One of these facts, and that mainly relied on by the plaintiff, was the existence of a chute leading from the court into the basement and placed beneath the fire escape, so that a person dropping from its lower rung would be likely to fall into the opening and be returned again into the burning structure. This was the specific negligence charged in the complaint, and its theory of the manner in which the intestate met his death. If anything can be said to be clearly evolved from the horrible confusion of the tragedy described by the proof it is that the deceased did not meet his death in that manner and from that cause; that he never descended the fire escape or fell into the chute; but was suffocated in the smoke which filled the building, and went down, dead, into the basement with the falling floors. No one saw him at a window or on a fire escape. There is no trace of him in any such direction. What we do know is the frightful description of the panic on the fifth floor, where the deceased was employed, after escape downward by the stairs was barred by the smoke and flames, in which strong men lost their senses in a frenzy of despair, threw their arms about each other's necks, held back some who tried to escape, and waited in helpless terror for the death which they deemed inevitable. The flames pervaded the whole building, above the basement, almost instantaneously. They poured out of the windows and flowed over the fire escapes. Those who had the courage and coolness to descend them were burned and blistered on their way, and tell us how some of their companions were turned back from the iron rungs by the puffs of fire which enveloped them. When the bodies of the dead were found, their location and situation disclosed the only truth we are ever likely to know. One group of eleven, interlocked and intertwisted so that it became necessary to take them out of the wreck in a mass, were found in the basement not far from the stairway, lying upon the fallen debris at about the center of its depth, and so buried both upon and beneath the wreck of the fallen floors. Another group of five was found near by at about the same level. Whether Pauley was one of the two groups, or lay somewhat separated from them, is not in all respects certain; but two things are certain, first, that his body was found at least eight or ten feet from the opening of the chute into the basement; and second, in about the center of the depth of the debris made by the fallen floors. The slightest reflection makes impossible any other inference than that he went down with the floors, which fell in one crash about one hour after the beginning of the fire, and when all those who had not escaped from the building were lying within it, dead. That accounts for his body being found upon the wreck of the floors beneath the fifth, and covered by the debris of the two floors and the roof above. It is absurdly impossible to imagine him crawling into that position from the chute. That, therefore, whatever its form or situation, had nothing to do with the death of the intestate as an operative cause.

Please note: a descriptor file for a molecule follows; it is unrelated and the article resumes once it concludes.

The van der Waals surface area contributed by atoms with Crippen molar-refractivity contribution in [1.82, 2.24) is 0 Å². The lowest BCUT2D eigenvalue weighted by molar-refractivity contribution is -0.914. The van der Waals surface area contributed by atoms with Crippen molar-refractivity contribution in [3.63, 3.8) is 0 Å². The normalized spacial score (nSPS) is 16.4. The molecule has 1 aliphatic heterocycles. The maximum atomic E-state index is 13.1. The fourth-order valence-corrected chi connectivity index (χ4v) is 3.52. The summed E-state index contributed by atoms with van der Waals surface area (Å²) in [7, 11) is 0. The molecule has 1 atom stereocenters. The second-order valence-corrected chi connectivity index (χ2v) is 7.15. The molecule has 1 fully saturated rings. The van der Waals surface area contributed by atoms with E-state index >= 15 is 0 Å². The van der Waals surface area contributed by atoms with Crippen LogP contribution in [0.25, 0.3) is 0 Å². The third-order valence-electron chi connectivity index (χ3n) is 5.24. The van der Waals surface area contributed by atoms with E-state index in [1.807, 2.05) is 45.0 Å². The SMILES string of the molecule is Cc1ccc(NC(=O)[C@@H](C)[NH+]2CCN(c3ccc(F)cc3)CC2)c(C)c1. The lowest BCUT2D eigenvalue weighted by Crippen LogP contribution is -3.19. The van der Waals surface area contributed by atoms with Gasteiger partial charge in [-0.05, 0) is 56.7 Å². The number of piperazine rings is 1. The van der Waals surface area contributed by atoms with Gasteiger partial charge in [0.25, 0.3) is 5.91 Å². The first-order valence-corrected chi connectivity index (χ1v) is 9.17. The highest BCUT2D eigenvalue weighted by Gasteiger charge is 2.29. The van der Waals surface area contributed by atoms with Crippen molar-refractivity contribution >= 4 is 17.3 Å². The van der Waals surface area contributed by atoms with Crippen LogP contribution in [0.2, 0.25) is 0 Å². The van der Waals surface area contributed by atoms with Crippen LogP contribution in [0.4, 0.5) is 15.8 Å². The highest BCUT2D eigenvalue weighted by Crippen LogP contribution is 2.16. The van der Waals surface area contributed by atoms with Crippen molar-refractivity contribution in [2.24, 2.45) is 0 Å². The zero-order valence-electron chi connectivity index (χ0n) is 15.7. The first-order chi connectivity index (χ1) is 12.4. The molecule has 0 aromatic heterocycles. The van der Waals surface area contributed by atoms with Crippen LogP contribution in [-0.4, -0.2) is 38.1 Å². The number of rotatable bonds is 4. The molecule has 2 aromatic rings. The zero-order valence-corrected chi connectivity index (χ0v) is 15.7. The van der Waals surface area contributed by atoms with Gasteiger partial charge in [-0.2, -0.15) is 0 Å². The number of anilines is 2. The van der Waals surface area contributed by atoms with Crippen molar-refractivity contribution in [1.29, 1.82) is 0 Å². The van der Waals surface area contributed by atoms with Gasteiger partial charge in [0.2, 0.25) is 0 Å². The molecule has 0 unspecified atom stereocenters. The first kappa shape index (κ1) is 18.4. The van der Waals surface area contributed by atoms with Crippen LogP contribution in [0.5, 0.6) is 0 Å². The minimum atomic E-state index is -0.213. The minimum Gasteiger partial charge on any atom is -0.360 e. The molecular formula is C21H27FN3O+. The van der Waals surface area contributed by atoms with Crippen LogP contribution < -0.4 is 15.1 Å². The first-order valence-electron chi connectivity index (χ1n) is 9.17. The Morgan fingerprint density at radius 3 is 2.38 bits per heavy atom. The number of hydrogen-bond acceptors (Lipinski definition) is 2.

The evidence, thus so far from tending to sustain the theory of the complaint, tends only to disprove it, and no judgment founded upon it can be sustained.